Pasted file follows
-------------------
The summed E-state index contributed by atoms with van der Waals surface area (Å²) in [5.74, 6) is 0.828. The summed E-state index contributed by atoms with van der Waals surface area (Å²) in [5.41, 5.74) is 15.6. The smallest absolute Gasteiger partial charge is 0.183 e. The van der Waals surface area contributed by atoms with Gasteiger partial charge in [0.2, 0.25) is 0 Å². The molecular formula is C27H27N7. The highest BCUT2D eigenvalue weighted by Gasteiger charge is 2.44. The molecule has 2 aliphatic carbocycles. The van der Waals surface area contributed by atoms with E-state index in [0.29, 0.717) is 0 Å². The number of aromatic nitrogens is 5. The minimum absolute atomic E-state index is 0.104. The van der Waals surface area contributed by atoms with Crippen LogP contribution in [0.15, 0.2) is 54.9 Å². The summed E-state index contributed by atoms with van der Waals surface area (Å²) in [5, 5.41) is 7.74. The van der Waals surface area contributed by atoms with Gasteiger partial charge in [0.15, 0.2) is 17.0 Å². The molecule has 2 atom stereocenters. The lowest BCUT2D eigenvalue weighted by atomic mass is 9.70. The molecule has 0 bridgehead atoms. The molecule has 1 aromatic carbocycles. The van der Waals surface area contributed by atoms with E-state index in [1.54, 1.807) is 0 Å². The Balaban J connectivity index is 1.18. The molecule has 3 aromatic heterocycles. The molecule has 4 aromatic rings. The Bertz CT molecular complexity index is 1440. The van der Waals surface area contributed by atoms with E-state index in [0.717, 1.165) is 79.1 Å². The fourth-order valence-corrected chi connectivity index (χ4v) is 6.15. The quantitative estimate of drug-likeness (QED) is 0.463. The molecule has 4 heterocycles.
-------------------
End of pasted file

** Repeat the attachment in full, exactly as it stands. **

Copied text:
The summed E-state index contributed by atoms with van der Waals surface area (Å²) in [5.74, 6) is 0.828. The summed E-state index contributed by atoms with van der Waals surface area (Å²) in [5.41, 5.74) is 15.6. The smallest absolute Gasteiger partial charge is 0.183 e. The van der Waals surface area contributed by atoms with Gasteiger partial charge in [0.2, 0.25) is 0 Å². The molecular formula is C27H27N7. The highest BCUT2D eigenvalue weighted by Gasteiger charge is 2.44. The molecule has 2 aliphatic carbocycles. The van der Waals surface area contributed by atoms with E-state index in [0.29, 0.717) is 0 Å². The number of aromatic nitrogens is 5. The minimum absolute atomic E-state index is 0.104. The van der Waals surface area contributed by atoms with Crippen LogP contribution in [0.15, 0.2) is 54.9 Å². The summed E-state index contributed by atoms with van der Waals surface area (Å²) in [5, 5.41) is 7.74. The van der Waals surface area contributed by atoms with Gasteiger partial charge in [0.15, 0.2) is 17.0 Å². The molecule has 2 atom stereocenters. The lowest BCUT2D eigenvalue weighted by atomic mass is 9.70. The molecule has 0 bridgehead atoms. The molecule has 1 aromatic carbocycles. The van der Waals surface area contributed by atoms with E-state index in [1.54, 1.807) is 0 Å². The Balaban J connectivity index is 1.18. The molecule has 3 aromatic heterocycles. The molecule has 4 aromatic rings. The Bertz CT molecular complexity index is 1440. The van der Waals surface area contributed by atoms with E-state index in [0.717, 1.165) is 79.1 Å². The fourth-order valence-corrected chi connectivity index (χ4v) is 6.15. The quantitative estimate of drug-likeness (QED) is 0.463. The molecule has 4 heterocycles.